When the country is going through bleak financial times, when sugar and gasoline are being rationed, that’s going to affect a family of four boys who live at 315 Broadway Street in Girard, Ohio. And when cloth is at such a premium that hemlines and sleeves are shortened across the nation, a family of four girls in rural Wayne County, Ohio is going to know it. My parents were raised in those families, their lives typical of so many others.

How ironic for me to relive all this history from the comfort of my own living room here on Semashka Street in Rostov-on-Don. Well, it's as comfortable as ironing denim shirts and pillowcases could possibly be. I wonder though, did those Andrews sisters do any ironing? It’s certainly safe to assume they never ironed while watching themselves on video.

How about you: Do you iron? Do you enjoy history? Do you sing Boogie Woogie Bugle Boy - while you're ironing? Or while showering, for that matter?

Saturday, November 03, 2007

Little Laika: Top Dog in the Space Race

(Photo courtesy of Reuters News Service)

November 3, 1957, the Soviets blazed a trail into space by launching the first living creature, a dog named Laika (Little Barker). The project was launched only one month after Sputnik in October 1957, the first satellite in orbit. Premier Krushchev, still heady with the international excitement of being first in space, ordered his space program to come up with something special for November 7th, the 40th anniversary of the Bolshevik Revolution - when Czar Nicolas II was booted out and Communists came to power.

Soviet scientists were in a bit of a quandary how to top Sputnik and design something special and successful within weeks. No pressure there of course. ;) So when someone suggested launching a dog into space, undoubtedly shouts of BINGO (бинго!) were heard in the laboratory. There was hardly enough time to design a space craft let alone a re-entry craft. And so, unfortunately for the little Laika, along with the honor of being first in space came the dubious honor of being the first cosmic martyr.

Nine days before the launch, two small dogs were selected, both stray mongrels, considered better suited for the harsh conditions than purebreds. Russia is the land of the stray as I often say, so there was no shortage of choices. How the lot fell to Laika is still grounds for speculation. She was chosen because of her good looks, one story goes. The lucky dog needed to be photogenic considering that her face would be printed in papers around the world. Another story is that Laika’s rival was top dog in the hearts of the space scientists and they couldn’t bear to think of her demise in space. And so it was that little Laika was chosen for the auspicious role.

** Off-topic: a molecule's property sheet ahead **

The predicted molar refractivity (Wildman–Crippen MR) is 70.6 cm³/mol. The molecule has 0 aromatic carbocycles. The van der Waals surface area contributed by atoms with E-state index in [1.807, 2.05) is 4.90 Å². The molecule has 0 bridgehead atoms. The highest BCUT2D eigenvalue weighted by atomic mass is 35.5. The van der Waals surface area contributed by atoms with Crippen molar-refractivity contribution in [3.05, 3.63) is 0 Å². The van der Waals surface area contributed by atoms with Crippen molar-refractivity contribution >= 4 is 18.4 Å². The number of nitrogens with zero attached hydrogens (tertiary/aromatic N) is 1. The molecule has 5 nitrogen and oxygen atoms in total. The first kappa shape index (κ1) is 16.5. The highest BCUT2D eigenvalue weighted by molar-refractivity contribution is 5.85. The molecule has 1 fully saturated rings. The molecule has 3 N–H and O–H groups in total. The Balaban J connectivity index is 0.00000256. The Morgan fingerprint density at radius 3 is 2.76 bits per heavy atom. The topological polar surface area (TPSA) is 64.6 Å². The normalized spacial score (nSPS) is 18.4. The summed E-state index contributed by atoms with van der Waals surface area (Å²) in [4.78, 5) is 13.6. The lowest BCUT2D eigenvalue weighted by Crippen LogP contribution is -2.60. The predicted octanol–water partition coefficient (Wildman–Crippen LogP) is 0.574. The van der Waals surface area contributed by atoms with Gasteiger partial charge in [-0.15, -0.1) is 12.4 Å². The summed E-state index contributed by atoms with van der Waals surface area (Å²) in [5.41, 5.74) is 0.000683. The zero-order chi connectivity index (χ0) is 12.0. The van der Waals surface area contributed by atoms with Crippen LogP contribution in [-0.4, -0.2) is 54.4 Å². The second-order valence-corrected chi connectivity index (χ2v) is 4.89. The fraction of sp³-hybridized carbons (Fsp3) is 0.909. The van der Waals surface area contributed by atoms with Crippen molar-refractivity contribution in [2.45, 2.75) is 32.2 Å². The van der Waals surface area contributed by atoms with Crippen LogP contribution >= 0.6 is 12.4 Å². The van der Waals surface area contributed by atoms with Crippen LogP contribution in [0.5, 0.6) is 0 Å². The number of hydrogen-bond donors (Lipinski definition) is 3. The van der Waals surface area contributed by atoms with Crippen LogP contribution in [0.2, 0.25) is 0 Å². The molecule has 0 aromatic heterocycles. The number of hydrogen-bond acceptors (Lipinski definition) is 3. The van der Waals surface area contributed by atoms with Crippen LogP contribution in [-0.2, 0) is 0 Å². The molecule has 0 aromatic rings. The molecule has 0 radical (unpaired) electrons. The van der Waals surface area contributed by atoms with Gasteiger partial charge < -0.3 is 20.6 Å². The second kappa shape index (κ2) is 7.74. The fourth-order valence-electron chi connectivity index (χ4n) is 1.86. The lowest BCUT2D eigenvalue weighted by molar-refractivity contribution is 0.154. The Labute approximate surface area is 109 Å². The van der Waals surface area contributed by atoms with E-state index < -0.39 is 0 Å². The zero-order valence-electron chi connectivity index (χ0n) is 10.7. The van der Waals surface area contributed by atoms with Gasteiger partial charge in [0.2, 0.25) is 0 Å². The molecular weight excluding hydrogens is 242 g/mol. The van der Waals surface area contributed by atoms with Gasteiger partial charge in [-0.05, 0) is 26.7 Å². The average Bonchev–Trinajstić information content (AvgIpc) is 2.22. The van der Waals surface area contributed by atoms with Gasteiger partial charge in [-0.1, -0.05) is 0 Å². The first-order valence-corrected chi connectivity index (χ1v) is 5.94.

(Photo courtesy of Reuters News Service)

Other questions might surface: Did Laika have any choice? Did she go willingly? did she at least get to bid her loved ones farewell? Alas, some things are left for the ages, the answers echoing somewhere in the stratosphere. For little Laika, the choice was only to do and die, not to ask the reason why.

After Laika’s debut in the space program, other dogs followed her into the cosmos. The most famous were Belka (White-y) and Strelka (Little Arrow) in August, 1960. In a documentary shown on local TV last Sunday, we saw the landing of their space craft, Sputnik 5, out in the steppe somewhere, being met by several folks in a pickup truck, as I recall, including someone in a lab coat and little Belka being helped out of her rig, not unlike a sausage stuffed into a casing. But she emerged happy and frisky and tickled to be back on planet earth. Belka and Strelka were not alone; they were accompanied by a rabbit, 42 mice and 2 rats. All passengers survived.

After she returned from space, Strelka bore a litter of puppies, one of which Nikita Krushchev presented as a gift to a young Caroline Kennedy. The little dog became a family pet only after passing security clearance because this was, after all the height of the Cold War. There was no need for another spy, particularly a four-footed one.

The following spring when the Soviets sent the first man into space, Yuri Gagarin was said to have quipped, I still don’t understand who I am: the first human or the last dog in space.

Photos: Above, that's me with Yuri Gagarin, the first man in space. Below, Statue erected in honor of his visit to Rostov-on-Don, July 1967.